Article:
Monday Morning Message with Jason Beem Sept. 18, 2023
A good Monday morning to you all! Writing to you from a small town somewhere in Southern Kentucky on my way back home to Florida after an amazing trip up to Woodbine this weekend. I discussed the trip and all the racing from Woodbine on my podcast for today, so if you’d like to hear about that you can find my thoughts there. It was such a blast, and I was thrilled to not only see many friends at Woodbine, but to get a chance to go to Mohawk Harness as well.
I wanted to use today’s column to talk about the retirement of jockey Gary Boulanger. I left Woodbine at about 5 a.m. on Sunday and started my trek south. I was gassing up in Toledo, Ohio when I saw the story that Gary had announced he was retiring from the saddle. Gary’s riding career had several chapters. His first mount was at Tampa Bay Downs back in February of 1987, and his first Thoroughbred win came at Delta Downs a few months later.
According to Equibase, he won 3,685 races and had purse earnings of over $83 million. He won 42 graded stakes events, all of them Grade 2 or Grade 3, and captured the Queen’s Plate in 2001 with Dancethruthedawn in 2001.
His career and life nearly ended in 2005 after a terrible spill at Calder that took him out of the saddle until 2013. Reading articles from back then, it seemed that he and his doctors both agreed he would never ride again. Upon returning to racing in 2013, eight years after that accident, he enjoyed some outstanding years in the mid-2010s in what was a truly great second act as a jockey.
Gary Boulanger is a member of the Canadian Racing Hall of Fame, but he’s also a member of the Washington Racing Hall of Fame. Growing up in the Seattle area and going to Longacres all the time with my dad, Gary Boulanger was my favorite jockey when I was younger. I used to get the media guides each year and would study the history of all the stakes races and read the bios of all the jockeys.
Gary had an insanely dominant stretch of riding at Longacres from 1989 to 1991. He won three straight riding titles and a slew of stakes races to go with those. He was the sixth leading rider in the 60-plus-year history of Longacres, and he only rode there for a few years.
I really believe that many of us who became fans of horse racing as kids think we’ll be a jockey some day. I used to go home after the races each day and ride my bike and pretend I was Gary Boulanger, making all the right moves to win the race.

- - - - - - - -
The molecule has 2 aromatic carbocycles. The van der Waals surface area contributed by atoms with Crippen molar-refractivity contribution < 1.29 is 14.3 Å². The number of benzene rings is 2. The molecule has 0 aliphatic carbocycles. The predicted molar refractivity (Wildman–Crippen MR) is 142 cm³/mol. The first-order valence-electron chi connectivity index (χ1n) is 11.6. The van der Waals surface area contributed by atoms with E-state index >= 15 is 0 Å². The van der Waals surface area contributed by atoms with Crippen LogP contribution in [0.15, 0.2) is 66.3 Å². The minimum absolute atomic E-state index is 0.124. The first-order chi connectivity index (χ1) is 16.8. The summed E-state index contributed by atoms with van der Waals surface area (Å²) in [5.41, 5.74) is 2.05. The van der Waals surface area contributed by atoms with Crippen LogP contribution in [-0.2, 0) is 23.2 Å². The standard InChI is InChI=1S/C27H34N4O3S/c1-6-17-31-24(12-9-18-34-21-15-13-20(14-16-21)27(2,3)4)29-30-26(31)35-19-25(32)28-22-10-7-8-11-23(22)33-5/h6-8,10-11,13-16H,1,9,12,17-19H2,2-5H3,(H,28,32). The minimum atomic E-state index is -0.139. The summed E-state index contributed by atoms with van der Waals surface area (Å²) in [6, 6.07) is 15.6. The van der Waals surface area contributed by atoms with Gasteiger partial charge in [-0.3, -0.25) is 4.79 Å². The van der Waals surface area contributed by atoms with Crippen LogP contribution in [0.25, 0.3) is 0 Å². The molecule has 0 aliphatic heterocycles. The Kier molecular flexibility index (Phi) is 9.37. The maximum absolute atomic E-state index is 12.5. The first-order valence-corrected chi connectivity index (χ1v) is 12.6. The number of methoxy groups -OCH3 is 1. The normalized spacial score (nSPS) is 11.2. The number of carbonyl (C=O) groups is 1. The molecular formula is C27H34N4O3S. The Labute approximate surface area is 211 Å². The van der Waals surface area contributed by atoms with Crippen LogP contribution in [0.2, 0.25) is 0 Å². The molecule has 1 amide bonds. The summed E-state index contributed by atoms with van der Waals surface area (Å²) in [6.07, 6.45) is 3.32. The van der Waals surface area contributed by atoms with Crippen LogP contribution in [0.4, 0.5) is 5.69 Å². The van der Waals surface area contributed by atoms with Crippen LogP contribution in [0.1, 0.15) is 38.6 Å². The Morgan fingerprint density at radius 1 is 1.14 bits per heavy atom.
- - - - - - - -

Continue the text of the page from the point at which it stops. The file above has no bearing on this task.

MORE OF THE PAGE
Over time, I think our heroes can change and evolve. We might love Ken Griffey Jr. for a few years, then it’s Edgar Martinez, and then we move on to Ichiro Suzuki being our favorite player. However, whether it’s nostalgia or just a love of the past, I think our childhood sports idols always stay on a lofty perch in our heads and hearts. Gary Boulanger surely did for me.
All these years later, I always found myself rooting for him and excited when I’d see him win a race. The fact that Gary Boulanger was riding the horse was enough for me to feel an investment, whether I had a bet down or not.
I will always be a Gary Boulanger fan, even in retirement. I hope we hear from him in horse racing as he moves into another stage of his life and career. There’s an old adage about “never meet your heroes.” Gary was proof that saying isn’t always right.
I got to meet Gary in 2019, and he couldn’t have been nicer. I got to interview him on my show twice, and both times he was fantastic, even though the first time I was basically just fan-boying him with questions like, “Remember when you won the Lassie Stakes with Peterhof’s Patea? That was cool.”
I feel really lucky to have been at Fort Erie this past Tuesday to watch him ride the Prince of Wales Stakes, which, as it turned out, was his final mount. It wasn’t the storybook ending with a walk-off win, but given the bad injury of 2005 and all the twists and turns a rider’s life and career can take, I think it’s a happy ending to this chapter. So let me say best of luck to Gary Boulanger in his retirement and whatever he takes on next. Thank you so much for all the memories.